Tuesday, September 8, 2009

Easy grape juice


I used to make grape juice by cooking the grapes then filtering through cheesecloth. It was a long process but it made great grape juice. Then someone told me about a way to make juice with a LOT less effort and a LOT less time. In a nutshell you put the grapes in the jar with a little sugar (or none if you want) filling up the rest of the way with hot water, and processing in a water bath canner for 25 minutes. THAT'S IT, you are done! I've been making it this way now for about 10 years now, and don't plan on going back to a longer, harder process.
I grow concord, Catawba and Thompson Seedless but use the Concords and Catawbas for juice.

Ingredients per jar:
1 1/2 to 2 cups of grapes (I use 1 1/2 cups)
1/4 to 1/2 cup of sugar (I use 1/4 cup)
Boiling water to fill jar the rest of the way.


First wash your grapes well, I do it in the kitchen sink. Remove grapes from vine, and sort out bad grapes, stems, leaves, leaving just the good-quality grapes.





Prepare a pot of boiling water to use to fill the jars. You will need a little less than a quart for every quart of juice you are going to make.

Prepare your lids by boiling in water. I heat my washed jars in the microwave by placing a half inch of water into each jar and microwaving until the water boils. Then I use my 'hold warm' function on my microwave to keep them warm until ready to use. Or you could microwave them for a minute every few minutes to keep them hot.

Pour 1 1/2 cups of grapes and 1/4 cup of sugar into each jar.



Now pour the boiling water into the jar, leaving 1/2 inch of headspace, and place in water bath canner.


Process in boiling water bath for 25 minutes and you are done. This is so simple and makes great juice. When serving, pour slowly and usually the grapes will stay in the jar. Or you could pour over a strainer to keep the grapes out.

5 comments:

  1. I am interested in trying this. Do you dilute this when you drink it? Does it taste better with age? Do you know if this works if you slightly crush the 1-2 cups of grapes before putting into the jar? Wondered if it would give a stronger taste- sooner?? Thanks.

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  2. Diluting it is not necessary, it tastes just about right, right out of the jar.
    I don't think crushing the grapes slightly would have any advantage, but I am open to someone experimenting and letting me know. Most of the flavor in grape juice comes from cooking the skins, and that happens when the grapes are processed in the jars. I also think you would get a cloudier juice, and it would be harder to pour off just the juice without getting sediments into your drinking glass. With the grapes kept whole it is very easy to pour just juice out of the canning jars.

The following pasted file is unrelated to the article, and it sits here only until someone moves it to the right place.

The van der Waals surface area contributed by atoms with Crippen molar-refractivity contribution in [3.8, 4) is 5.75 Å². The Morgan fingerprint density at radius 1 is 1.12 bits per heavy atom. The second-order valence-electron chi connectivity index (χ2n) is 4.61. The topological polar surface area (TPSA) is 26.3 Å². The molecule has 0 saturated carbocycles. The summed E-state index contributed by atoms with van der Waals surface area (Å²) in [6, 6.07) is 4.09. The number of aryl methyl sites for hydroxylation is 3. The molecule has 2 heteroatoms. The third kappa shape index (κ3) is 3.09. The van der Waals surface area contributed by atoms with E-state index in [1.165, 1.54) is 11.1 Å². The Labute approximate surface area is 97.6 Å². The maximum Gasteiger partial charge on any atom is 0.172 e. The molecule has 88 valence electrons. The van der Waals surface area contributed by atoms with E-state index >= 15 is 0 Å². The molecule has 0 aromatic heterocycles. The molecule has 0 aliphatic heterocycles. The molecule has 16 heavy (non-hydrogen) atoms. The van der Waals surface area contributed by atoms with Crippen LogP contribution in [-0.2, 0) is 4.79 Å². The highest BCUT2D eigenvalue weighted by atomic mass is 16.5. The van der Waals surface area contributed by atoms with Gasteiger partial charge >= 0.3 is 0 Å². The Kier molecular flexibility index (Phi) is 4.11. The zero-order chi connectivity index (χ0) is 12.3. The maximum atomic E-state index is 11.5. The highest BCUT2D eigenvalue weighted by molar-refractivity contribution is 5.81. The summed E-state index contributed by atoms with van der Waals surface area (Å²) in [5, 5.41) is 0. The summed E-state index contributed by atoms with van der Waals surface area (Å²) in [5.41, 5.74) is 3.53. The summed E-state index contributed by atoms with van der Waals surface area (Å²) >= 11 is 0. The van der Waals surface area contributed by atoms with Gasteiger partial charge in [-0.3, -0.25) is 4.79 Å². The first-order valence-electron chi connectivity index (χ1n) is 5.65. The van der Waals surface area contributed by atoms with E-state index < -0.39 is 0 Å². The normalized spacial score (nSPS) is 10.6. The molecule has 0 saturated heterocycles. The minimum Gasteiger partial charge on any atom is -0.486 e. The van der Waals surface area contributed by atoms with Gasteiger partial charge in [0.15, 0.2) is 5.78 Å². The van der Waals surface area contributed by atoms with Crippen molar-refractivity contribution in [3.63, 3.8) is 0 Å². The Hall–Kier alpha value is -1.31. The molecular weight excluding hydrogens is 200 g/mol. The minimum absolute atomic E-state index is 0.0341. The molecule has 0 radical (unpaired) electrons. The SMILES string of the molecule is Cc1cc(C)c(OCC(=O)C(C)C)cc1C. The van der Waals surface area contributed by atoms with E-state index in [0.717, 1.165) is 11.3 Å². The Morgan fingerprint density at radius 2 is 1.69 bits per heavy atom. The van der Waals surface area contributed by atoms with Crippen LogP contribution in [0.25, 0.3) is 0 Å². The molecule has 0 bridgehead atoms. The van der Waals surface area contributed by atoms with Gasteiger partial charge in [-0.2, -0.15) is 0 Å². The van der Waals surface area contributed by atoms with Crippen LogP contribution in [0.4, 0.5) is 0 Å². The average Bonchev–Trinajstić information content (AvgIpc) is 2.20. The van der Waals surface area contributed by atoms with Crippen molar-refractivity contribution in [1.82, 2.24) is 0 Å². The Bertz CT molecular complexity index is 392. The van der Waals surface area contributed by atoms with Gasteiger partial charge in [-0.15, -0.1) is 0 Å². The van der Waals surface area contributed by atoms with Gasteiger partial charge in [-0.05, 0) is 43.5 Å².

Again, I welcome testing and feedback.
    Thanks!
    Marty

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  3. Thanks so much. Sorry for all the questions. I picked a bushel of 2 kinds of grapes yesterday and will be doing lots of experimenting. Concords and white grapes. I was only able to get seedless concords-so we'll see how that works. I also will be trying white grape juice doing it your method. We love white grape juice and thought I'd give it a try-at least once and see what happens. I do have a question-how long do you let the juice set to ripen or age? Or does it matter? Thanks so much.

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  4. Graceful,
    I apologize for just now getting to this. I just got married and this summer has been a blur. I hope to get back to posting very soon, as soon as I get my new wife's things moved in and organized better.
    I don't age the juice before using it, I use some of it right away. So I dont think it matters if you age it after canning or not.
    Sorry again
    Marty

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  5. THIS IS AMAZING! I have always made the grape juice with a juicer that I let run ALL DAY for a few quarts of juice. this seems so much easier!

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